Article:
Harry Sullivan coined the term parataxic distortion to describe the fantasy projections we foist on unknown individuals who cross our path. Fantastical projections used to be the bread and butter of psychoanalysis, with famous tests like the Rorschach inkblot test used to prime the patient's confabulating pump. Though less well known in popular culture, the TAT was the second most used projective test, even though there was little to support it's reliability. Interestingly, a latter version of the TAT used images from Edward Steichen's Family of Man exhibit at MoMA, and was shown to offer more reliability as a diagnostic tool, though it never replaced the earlier TAT in popularity.Approximate look (remembered) of card 19 of the Thematic Apperception Test (TAT)
One if the reasons for the TAT's popularity is that it used existing art, which often functions like the person across from us on a blind date: a barely read surface that we use to project our thoughts and feelings. Christina Morgan, one of the TAT's creators attend the Art Students League in New York after completing training as a nurse. Her talents as an artist were called into action, partly to select the images used, and in some cases, to re-render them for the test. When she arrived in New York in 1918, MoMA's first solo show for an artist--the work of Charles Burchfield--was on display. The Night Wind (above) can now be seen in Heatwaves in a Swamp: The Paintings of Charles Burchfield at the Hammer Museum through January 3, 2010. Go and project.Charles Burchfield's (and now MoMA's) The Night Wind 1918
The instructions (as I remember them) asks the subject to look at the image and explain what is going on. She is then asked to explain the events that led up to the things happening in the picture, and what took place later. In Wesley G. Morgan's (no relation to Christina) history of some of the TAT's images, he writes,The Weaver House in Salem, Ohio, next door to Burchfield's childhood home, and now restored as part of the Burchfield museum complex.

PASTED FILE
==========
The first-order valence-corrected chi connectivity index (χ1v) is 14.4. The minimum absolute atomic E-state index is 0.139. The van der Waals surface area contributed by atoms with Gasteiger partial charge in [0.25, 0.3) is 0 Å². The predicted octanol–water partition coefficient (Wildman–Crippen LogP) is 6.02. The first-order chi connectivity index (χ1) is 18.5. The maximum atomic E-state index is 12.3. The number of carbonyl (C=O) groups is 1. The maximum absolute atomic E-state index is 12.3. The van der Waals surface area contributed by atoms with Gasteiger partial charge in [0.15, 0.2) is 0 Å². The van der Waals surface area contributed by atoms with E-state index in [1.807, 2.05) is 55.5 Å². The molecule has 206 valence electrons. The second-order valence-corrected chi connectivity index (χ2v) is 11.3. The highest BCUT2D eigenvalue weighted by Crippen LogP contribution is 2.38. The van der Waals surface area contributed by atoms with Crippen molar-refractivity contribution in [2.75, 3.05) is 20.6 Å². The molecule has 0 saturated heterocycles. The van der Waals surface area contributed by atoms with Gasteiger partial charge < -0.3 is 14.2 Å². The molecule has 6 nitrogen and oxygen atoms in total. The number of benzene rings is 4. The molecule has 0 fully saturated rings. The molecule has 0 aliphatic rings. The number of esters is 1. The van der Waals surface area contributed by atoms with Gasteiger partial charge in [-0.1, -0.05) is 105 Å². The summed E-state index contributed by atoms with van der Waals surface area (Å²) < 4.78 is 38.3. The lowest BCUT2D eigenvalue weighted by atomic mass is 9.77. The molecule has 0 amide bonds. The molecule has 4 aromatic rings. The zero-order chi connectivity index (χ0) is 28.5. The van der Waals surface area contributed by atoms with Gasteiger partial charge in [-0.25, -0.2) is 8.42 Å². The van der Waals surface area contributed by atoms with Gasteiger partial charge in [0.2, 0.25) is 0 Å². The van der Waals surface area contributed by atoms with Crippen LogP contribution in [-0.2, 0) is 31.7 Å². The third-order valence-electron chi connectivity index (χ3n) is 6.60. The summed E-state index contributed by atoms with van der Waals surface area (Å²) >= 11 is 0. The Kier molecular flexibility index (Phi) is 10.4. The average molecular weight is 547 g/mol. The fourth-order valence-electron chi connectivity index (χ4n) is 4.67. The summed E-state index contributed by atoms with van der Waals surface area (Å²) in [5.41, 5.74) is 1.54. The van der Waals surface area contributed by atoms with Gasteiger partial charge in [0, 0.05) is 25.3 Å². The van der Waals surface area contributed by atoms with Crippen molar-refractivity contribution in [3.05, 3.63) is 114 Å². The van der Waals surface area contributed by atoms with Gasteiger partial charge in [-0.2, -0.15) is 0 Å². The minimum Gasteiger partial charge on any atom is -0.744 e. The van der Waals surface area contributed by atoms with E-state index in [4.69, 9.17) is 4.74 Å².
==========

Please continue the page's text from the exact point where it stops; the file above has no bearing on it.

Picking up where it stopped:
Jim Burchfield, a grand nephew of the artist, and Greg Courtney, a Salem realtor, are shown holding a black and white reproduction of "The Night Wind."
On September 22, 1916, Burchfield made a note that seems to presage the painting. In it he mentions a high wind out of the southwest, clouds with black irregular openings that seem like strange creatures above a house with an evil yellow window amid black clawing trees (Townsend, 1993). In that same year, suffering from severe depression, fear and hallucinations, Burchfield made some sketches in his notebook, "Conventions for Abstract Thought," in which he developed various symbols from abstract shapes to represent various moods or pathological states including "fear," "insanity," "brooding," "morbidness," and "imbecility." The spiral symbol of fear can be recognized as the gale sweeping across the sky, and the empty-eyed mask of night over the house is recognized as the symbol for imbecility; morbidness (evil) can be found in the shape of the windows of the house(Baur, 1956; Baigell, 1976; Townsend, 1993; Weekly, 1993). These "conventions," "...make it clear that Burchfield was first and foremost a psychological artist--an expressionist and subjectivist, as it were." (Kuspit, 1997, p. 127). Kuspit (1997) maintains that fear is the most fundamental emotion in Burchfield's art. In fact a few months after painting "The Night Wind" Burchfield was drafted into the military service for the First World War.So fear, insanity, brooding, morbidness, and imbecility might not be your reading of the middle jpeg, your therapist's reading of your reading of a black and white reproduction, an art historian's reading of the art, but it is Burchfield's intention, which should count for something.
Earlier this year I sent some TAT images to Dennis Cooper to be used as inspiration for his blog's periodic Self-Portrait Day. The readers, writers, artists, musicians, and lurkers of his posts responded to the images with their own creative output--which is another legitimate way of responding to a work of art or it's reproduction. The fruits of their talents can be seen here, here, and here. There is some amazing creative work there, in particular the description of an image of a plowed field being being described as the view looking out from the back of someone's mouth. What I find interesting is that their creative output would be pathologized in the context of the actual test. But then, psychology has a long history of pathologizing creative output, from Van Gogh to images of cats.